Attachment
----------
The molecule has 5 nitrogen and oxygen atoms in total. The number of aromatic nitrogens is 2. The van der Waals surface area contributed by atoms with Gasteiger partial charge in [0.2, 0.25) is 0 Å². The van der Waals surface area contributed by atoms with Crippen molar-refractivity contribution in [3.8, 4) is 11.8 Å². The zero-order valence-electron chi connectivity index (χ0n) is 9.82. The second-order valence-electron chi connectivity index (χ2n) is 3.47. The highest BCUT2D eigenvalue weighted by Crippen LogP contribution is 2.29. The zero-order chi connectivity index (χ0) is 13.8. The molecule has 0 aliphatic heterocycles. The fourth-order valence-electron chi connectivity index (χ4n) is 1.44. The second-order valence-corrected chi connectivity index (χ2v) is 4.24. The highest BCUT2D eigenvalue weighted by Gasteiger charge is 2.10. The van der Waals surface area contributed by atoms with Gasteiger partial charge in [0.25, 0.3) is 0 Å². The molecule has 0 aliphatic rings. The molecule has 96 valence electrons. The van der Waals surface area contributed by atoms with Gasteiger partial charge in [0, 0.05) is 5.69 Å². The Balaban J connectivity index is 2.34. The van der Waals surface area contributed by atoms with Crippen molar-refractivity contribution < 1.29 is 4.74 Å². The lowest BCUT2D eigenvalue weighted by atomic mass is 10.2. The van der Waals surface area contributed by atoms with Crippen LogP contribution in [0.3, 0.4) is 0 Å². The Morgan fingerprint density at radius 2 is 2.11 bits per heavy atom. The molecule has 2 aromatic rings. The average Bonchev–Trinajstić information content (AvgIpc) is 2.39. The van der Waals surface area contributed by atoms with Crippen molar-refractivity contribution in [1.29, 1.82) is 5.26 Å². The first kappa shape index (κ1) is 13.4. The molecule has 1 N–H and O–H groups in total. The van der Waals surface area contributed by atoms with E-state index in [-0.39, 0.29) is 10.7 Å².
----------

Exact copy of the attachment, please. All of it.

The molecule has 5 nitrogen and oxygen atoms in total. The number of aromatic nitrogens is 2. The van der Waals surface area contributed by atoms with Gasteiger partial charge in [0.2, 0.25) is 0 Å². The van der Waals surface area contributed by atoms with Crippen molar-refractivity contribution in [3.8, 4) is 11.8 Å². The zero-order valence-electron chi connectivity index (χ0n) is 9.82. The second-order valence-electron chi connectivity index (χ2n) is 3.47. The highest BCUT2D eigenvalue weighted by Crippen LogP contribution is 2.29. The zero-order chi connectivity index (χ0) is 13.8. The molecule has 0 aliphatic heterocycles. The fourth-order valence-electron chi connectivity index (χ4n) is 1.44. The second-order valence-corrected chi connectivity index (χ2v) is 4.24. The highest BCUT2D eigenvalue weighted by Gasteiger charge is 2.10. The van der Waals surface area contributed by atoms with Gasteiger partial charge in [0.25, 0.3) is 0 Å². The molecule has 0 aliphatic rings. The molecule has 96 valence electrons. The van der Waals surface area contributed by atoms with Gasteiger partial charge in [0, 0.05) is 5.69 Å². The Balaban J connectivity index is 2.34. The van der Waals surface area contributed by atoms with Crippen molar-refractivity contribution < 1.29 is 4.74 Å². The lowest BCUT2D eigenvalue weighted by atomic mass is 10.2. The van der Waals surface area contributed by atoms with Crippen LogP contribution in [0.3, 0.4) is 0 Å². The Morgan fingerprint density at radius 2 is 2.11 bits per heavy atom. The molecule has 2 aromatic rings. The average Bonchev–Trinajstić information content (AvgIpc) is 2.39. The van der Waals surface area contributed by atoms with Crippen molar-refractivity contribution in [1.29, 1.82) is 5.26 Å². The first kappa shape index (κ1) is 13.4. The molecule has 1 N–H and O–H groups in total. The van der Waals surface area contributed by atoms with E-state index in [-0.39, 0.29) is 10.7 Å².